——. Make 'Up' by Mary Quant. New York: Harper Collins, 1987.
Quant, Mary, and Felicity Green. Colour by Quant. London: Octopus Books, 1984.
Amy de la Haye
With her introduction of the miniskirt and new "mod" look, Mary Quant (born 1934) began a fashion revolution. Although her designs eventually faded in popularity, Quant's business expanded to include everything from carpet to swimsuits to toys.
Mary Quant was born February 11, 1934 in London, England to Welsh teachers. Her childhood was disrupted and colored by World War II-for the better, she later recalled in her 1966 autobiography Quant by Quant. "Almost my first clear memory is the day we were evacuated from Blackheath to a village in Kent," she wrote. That village, on the east coast of England, placed the family directly beneath the path of enemy planes flying over the coast on their way to bomb London. "Because we had no understanding of the grim tragedies of war," she remembered, "this was tremendous fun." She would run with her brother, Tony, and friends to investigate and ransack crashed planes, taking everything they could carry. "Our prize possession was some poor pilot's thumb which had been shot off and which we carefully preserved in vinegar in an airtight bottle," she gleefully noted.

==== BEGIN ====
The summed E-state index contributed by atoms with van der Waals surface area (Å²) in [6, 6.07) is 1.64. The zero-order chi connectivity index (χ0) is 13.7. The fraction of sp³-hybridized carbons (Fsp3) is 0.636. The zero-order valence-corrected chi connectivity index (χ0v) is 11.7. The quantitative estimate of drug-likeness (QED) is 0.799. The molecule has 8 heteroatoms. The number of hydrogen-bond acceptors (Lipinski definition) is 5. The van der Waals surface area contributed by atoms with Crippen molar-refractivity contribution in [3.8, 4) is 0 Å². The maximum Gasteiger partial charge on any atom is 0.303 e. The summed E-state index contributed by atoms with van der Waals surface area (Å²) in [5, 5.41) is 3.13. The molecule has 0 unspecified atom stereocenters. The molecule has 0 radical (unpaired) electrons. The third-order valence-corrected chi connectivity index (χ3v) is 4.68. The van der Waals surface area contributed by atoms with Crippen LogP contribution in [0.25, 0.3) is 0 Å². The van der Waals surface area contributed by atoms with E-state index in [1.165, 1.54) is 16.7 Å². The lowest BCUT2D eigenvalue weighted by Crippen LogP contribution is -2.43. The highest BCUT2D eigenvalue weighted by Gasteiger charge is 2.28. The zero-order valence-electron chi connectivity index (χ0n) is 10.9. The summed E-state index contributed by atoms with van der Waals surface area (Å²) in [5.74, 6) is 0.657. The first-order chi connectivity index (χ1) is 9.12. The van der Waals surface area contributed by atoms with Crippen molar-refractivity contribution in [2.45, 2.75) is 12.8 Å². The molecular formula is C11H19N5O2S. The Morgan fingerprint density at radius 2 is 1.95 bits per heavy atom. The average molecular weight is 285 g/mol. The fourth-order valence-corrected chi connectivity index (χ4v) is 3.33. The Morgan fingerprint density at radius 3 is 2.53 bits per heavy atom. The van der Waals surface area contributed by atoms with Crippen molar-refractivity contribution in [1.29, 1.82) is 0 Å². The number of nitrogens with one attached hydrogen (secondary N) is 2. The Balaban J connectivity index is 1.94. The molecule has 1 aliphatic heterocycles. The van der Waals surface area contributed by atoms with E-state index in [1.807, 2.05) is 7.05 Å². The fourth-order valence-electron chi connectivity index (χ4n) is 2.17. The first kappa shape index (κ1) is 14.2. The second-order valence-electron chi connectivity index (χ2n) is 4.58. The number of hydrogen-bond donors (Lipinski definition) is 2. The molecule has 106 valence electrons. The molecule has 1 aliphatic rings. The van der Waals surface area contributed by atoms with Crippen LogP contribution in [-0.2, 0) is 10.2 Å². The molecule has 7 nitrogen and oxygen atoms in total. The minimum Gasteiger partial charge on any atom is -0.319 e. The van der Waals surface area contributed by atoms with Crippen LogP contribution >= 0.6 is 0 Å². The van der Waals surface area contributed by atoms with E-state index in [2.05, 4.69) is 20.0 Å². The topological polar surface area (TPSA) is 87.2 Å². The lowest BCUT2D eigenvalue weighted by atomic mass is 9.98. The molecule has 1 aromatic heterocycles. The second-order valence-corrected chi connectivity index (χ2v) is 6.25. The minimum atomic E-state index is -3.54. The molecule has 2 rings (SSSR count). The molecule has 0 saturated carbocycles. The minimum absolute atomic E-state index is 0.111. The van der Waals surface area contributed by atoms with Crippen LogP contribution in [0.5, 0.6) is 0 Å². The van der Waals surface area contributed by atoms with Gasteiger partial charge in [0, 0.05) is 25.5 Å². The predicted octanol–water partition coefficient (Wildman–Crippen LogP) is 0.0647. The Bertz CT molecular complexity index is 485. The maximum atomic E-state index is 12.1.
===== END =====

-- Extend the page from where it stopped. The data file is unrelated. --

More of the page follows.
Quant's schooling was random as her parents moved the family around the countryside, seeking teaching jobs and safety. At one point, Quant's parents sent her away to a "very proper, very correct, absolutely heartless" boarding school near Tunbridge Wells. Normally, however, she was near her family, finding all manner of mischief with Tony. While living on the coast one summer, Quant and her brother formed a business teaching rich visitors to sail. When the weather didn't allow boating, Quant wrote in Quant by Quant, she stayed home and sewed. "I think I always knew that what I wanted to do most of all was to make clothes … clothes that would be fun to wear. As a very small child, I had idolized a little girl we knew who took tap dancing lessons and wore very skinny black sweaters, short black pleated skirts and long black tights, white ankle socks and black patent ankle strap shoes," Quant recalled. "How I envied her!" Her artistic expression was flavored with the same measure of mischief found in her other pursuits. "When I was about six and in bed with measles," she wrote, "I spent one night cutting up the bedspread with nail scissors. Even at that age I could see that the wild color of the bedspread would make a super dress."